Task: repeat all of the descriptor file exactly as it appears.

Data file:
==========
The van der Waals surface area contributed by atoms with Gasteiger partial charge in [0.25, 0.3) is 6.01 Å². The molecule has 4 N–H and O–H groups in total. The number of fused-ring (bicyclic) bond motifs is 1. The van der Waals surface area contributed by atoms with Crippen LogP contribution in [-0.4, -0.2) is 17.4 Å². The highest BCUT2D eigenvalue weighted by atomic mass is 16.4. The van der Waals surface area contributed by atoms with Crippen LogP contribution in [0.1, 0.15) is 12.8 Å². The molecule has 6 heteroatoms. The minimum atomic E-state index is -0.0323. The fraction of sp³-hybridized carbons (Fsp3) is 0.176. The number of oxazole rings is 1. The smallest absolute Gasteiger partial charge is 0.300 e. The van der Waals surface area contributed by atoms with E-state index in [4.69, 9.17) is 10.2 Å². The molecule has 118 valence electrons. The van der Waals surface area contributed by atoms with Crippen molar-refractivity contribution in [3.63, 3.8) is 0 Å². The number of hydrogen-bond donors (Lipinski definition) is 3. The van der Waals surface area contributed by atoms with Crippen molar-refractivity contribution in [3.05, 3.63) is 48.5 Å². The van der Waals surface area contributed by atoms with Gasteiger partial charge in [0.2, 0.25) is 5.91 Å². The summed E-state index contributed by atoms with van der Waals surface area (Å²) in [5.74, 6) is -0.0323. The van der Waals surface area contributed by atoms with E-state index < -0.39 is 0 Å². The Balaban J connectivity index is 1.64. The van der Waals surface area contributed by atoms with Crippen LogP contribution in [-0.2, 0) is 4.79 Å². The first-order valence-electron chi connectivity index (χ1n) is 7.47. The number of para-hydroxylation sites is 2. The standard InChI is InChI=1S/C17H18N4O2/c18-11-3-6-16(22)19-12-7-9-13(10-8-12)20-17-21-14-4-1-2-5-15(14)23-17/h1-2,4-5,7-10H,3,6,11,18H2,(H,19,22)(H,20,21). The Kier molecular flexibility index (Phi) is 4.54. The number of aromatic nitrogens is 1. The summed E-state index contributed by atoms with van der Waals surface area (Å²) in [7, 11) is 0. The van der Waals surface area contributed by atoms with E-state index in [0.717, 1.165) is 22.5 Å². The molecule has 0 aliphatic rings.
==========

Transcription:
The van der Waals surface area contributed by atoms with Gasteiger partial charge in [0.25, 0.3) is 6.01 Å². The molecule has 4 N–H and O–H groups in total. The number of fused-ring (bicyclic) bond motifs is 1. The van der Waals surface area contributed by atoms with Crippen LogP contribution in [-0.4, -0.2) is 17.4 Å². The highest BCUT2D eigenvalue weighted by atomic mass is 16.4. The van der Waals surface area contributed by atoms with Crippen LogP contribution in [0.1, 0.15) is 12.8 Å². The molecule has 6 heteroatoms. The minimum atomic E-state index is -0.0323. The fraction of sp³-hybridized carbons (Fsp3) is 0.176. The number of oxazole rings is 1. The smallest absolute Gasteiger partial charge is 0.300 e. The van der Waals surface area contributed by atoms with E-state index in [4.69, 9.17) is 10.2 Å². The molecule has 118 valence electrons. The van der Waals surface area contributed by atoms with Crippen molar-refractivity contribution in [3.63, 3.8) is 0 Å². The number of hydrogen-bond donors (Lipinski definition) is 3. The van der Waals surface area contributed by atoms with Crippen molar-refractivity contribution in [3.05, 3.63) is 48.5 Å². The van der Waals surface area contributed by atoms with Gasteiger partial charge in [0.2, 0.25) is 5.91 Å². The summed E-state index contributed by atoms with van der Waals surface area (Å²) in [5.74, 6) is -0.0323. The van der Waals surface area contributed by atoms with E-state index < -0.39 is 0 Å². The Balaban J connectivity index is 1.64. The van der Waals surface area contributed by atoms with Crippen LogP contribution in [-0.2, 0) is 4.79 Å². The first-order valence-electron chi connectivity index (χ1n) is 7.47. The number of para-hydroxylation sites is 2. The standard InChI is InChI=1S/C17H18N4O2/c18-11-3-6-16(22)19-12-7-9-13(10-8-12)20-17-21-14-4-1-2-5-15(14)23-17/h1-2,4-5,7-10H,3,6,11,18H2,(H,19,22)(H,20,21). The Kier molecular flexibility index (Phi) is 4.54. The number of aromatic nitrogens is 1. The summed E-state index contributed by atoms with van der Waals surface area (Å²) in [7, 11) is 0. The van der Waals surface area contributed by atoms with E-state index in [0.717, 1.165) is 22.5 Å². The molecule has 0 aliphatic rings.